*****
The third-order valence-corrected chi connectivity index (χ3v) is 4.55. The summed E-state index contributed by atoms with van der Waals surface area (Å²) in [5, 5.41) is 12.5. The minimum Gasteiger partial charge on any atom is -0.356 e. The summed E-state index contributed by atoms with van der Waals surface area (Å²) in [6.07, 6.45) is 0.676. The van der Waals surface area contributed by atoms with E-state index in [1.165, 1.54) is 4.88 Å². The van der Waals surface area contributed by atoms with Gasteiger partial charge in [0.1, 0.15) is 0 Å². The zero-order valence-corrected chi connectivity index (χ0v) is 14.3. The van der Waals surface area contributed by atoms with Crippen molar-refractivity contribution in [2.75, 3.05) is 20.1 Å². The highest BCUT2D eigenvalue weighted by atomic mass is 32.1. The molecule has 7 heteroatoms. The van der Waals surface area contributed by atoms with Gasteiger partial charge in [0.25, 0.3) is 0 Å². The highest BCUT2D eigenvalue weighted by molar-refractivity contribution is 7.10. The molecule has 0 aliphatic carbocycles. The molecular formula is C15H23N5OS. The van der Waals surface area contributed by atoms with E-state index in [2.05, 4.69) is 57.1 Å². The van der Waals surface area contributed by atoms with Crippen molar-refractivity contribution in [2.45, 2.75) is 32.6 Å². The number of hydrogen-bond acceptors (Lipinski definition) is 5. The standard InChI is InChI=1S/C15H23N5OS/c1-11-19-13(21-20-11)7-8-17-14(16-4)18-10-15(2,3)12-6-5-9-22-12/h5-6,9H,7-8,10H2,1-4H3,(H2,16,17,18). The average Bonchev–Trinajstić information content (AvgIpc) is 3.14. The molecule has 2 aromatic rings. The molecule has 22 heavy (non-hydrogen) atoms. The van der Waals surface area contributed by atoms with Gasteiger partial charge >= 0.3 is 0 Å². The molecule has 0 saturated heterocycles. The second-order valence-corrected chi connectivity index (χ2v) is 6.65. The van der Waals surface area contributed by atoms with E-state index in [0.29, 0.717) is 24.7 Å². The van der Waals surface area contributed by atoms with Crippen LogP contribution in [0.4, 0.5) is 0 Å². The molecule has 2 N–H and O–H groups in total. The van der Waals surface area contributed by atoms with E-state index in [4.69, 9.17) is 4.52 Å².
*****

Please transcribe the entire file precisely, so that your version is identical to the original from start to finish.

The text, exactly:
The third-order valence-corrected chi connectivity index (χ3v) is 4.55. The summed E-state index contributed by atoms with van der Waals surface area (Å²) in [5, 5.41) is 12.5. The minimum Gasteiger partial charge on any atom is -0.356 e. The summed E-state index contributed by atoms with van der Waals surface area (Å²) in [6.07, 6.45) is 0.676. The van der Waals surface area contributed by atoms with E-state index in [1.165, 1.54) is 4.88 Å². The van der Waals surface area contributed by atoms with Gasteiger partial charge in [0.1, 0.15) is 0 Å². The zero-order valence-corrected chi connectivity index (χ0v) is 14.3. The van der Waals surface area contributed by atoms with Crippen molar-refractivity contribution in [2.75, 3.05) is 20.1 Å². The highest BCUT2D eigenvalue weighted by atomic mass is 32.1. The molecule has 7 heteroatoms. The van der Waals surface area contributed by atoms with Gasteiger partial charge in [0.25, 0.3) is 0 Å². The highest BCUT2D eigenvalue weighted by molar-refractivity contribution is 7.10. The molecule has 0 aliphatic carbocycles. The molecular formula is C15H23N5OS. The van der Waals surface area contributed by atoms with E-state index in [2.05, 4.69) is 57.1 Å². The van der Waals surface area contributed by atoms with Crippen molar-refractivity contribution in [2.45, 2.75) is 32.6 Å². The number of hydrogen-bond acceptors (Lipinski definition) is 5. The standard InChI is InChI=1S/C15H23N5OS/c1-11-19-13(21-20-11)7-8-17-14(16-4)18-10-15(2,3)12-6-5-9-22-12/h5-6,9H,7-8,10H2,1-4H3,(H2,16,17,18). The average Bonchev–Trinajstić information content (AvgIpc) is 3.14. The molecule has 2 aromatic rings. The molecule has 22 heavy (non-hydrogen) atoms. The van der Waals surface area contributed by atoms with Gasteiger partial charge >= 0.3 is 0 Å². The molecule has 0 saturated heterocycles. The second-order valence-corrected chi connectivity index (χ2v) is 6.65. The van der Waals surface area contributed by atoms with E-state index in [0.29, 0.717) is 24.7 Å². The van der Waals surface area contributed by atoms with Crippen LogP contribution in [0.4, 0.5) is 0 Å². The molecule has 2 N–H and O–H groups in total. The van der Waals surface area contributed by atoms with E-state index in [4.69, 9.17) is 4.52 Å².